Tobacco regulation is a dynamic field and the U.S. Food & Drug Administration (FDA) relies on a robust science base to develop regulations that improve public health. Below you can learn more about initial findings from the Population Assessment of Tobacco and Health (PATH) Study. This important study offers unique insights into youth use of flavored tobacco products, the health effects of e-cigarettes, and adult use of cigars and hookah.
The PATH Study is longitudinal (meaning it continues to follow the same people over time) and provides FDA with detailed information to help the agency examine changes over time in the use of tobacco products. A collaboration between the National Institutes of Health (NIH) and FDA, it follows about 46,000 U.S. participants, tobacco users and non-users, ages 12 and over. Adults provide urine and blood samples, which help PATH Study researchers obtain more comprehensive information about the health effects of tobacco use. While the PATH Study will take years to complete, each wave of data collected can be used by researchers to conduct independent analysis on tobacco products and use. PATH Study baseline data collected during 2013-2014 has driven research and publications on the topics below.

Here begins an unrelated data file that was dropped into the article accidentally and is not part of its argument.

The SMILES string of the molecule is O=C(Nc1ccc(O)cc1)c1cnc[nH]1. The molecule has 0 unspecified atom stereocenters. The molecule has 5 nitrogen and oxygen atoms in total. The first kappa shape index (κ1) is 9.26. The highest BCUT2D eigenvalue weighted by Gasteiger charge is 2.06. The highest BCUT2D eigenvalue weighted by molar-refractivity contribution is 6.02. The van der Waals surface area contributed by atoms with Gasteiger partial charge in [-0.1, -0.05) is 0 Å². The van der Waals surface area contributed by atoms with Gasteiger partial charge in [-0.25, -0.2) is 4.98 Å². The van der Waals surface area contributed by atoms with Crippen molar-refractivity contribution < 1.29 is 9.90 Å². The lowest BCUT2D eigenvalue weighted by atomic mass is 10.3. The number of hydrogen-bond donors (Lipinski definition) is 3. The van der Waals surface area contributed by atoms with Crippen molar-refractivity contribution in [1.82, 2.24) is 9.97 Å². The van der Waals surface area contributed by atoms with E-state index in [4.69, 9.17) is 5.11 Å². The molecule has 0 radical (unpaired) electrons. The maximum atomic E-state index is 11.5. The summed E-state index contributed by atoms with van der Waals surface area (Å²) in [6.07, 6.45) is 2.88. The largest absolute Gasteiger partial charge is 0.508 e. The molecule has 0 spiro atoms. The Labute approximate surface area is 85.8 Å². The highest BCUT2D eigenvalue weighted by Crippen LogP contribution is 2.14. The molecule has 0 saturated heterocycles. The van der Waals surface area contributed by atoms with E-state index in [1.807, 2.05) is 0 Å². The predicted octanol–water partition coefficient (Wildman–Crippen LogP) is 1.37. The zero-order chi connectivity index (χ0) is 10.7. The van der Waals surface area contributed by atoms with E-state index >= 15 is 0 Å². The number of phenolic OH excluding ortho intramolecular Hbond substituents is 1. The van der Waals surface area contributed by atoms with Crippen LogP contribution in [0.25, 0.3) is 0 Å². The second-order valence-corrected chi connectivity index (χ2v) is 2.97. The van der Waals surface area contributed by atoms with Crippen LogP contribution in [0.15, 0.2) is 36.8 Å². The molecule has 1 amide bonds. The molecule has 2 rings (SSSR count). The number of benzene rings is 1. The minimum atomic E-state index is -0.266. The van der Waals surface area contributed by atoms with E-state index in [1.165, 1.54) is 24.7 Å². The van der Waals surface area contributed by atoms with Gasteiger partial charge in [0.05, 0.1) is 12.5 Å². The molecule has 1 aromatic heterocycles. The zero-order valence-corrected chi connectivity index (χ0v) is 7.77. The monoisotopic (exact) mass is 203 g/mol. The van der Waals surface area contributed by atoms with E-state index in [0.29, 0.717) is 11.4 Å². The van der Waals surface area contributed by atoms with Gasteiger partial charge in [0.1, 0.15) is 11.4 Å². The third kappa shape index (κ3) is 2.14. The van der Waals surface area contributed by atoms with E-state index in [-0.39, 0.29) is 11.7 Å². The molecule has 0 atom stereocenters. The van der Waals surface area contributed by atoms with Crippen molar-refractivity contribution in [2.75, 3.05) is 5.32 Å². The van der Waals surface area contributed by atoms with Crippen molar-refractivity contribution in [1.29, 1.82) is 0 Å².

Setting a Baseline about Adults and Youth Whom the Study Will Follow for Several Years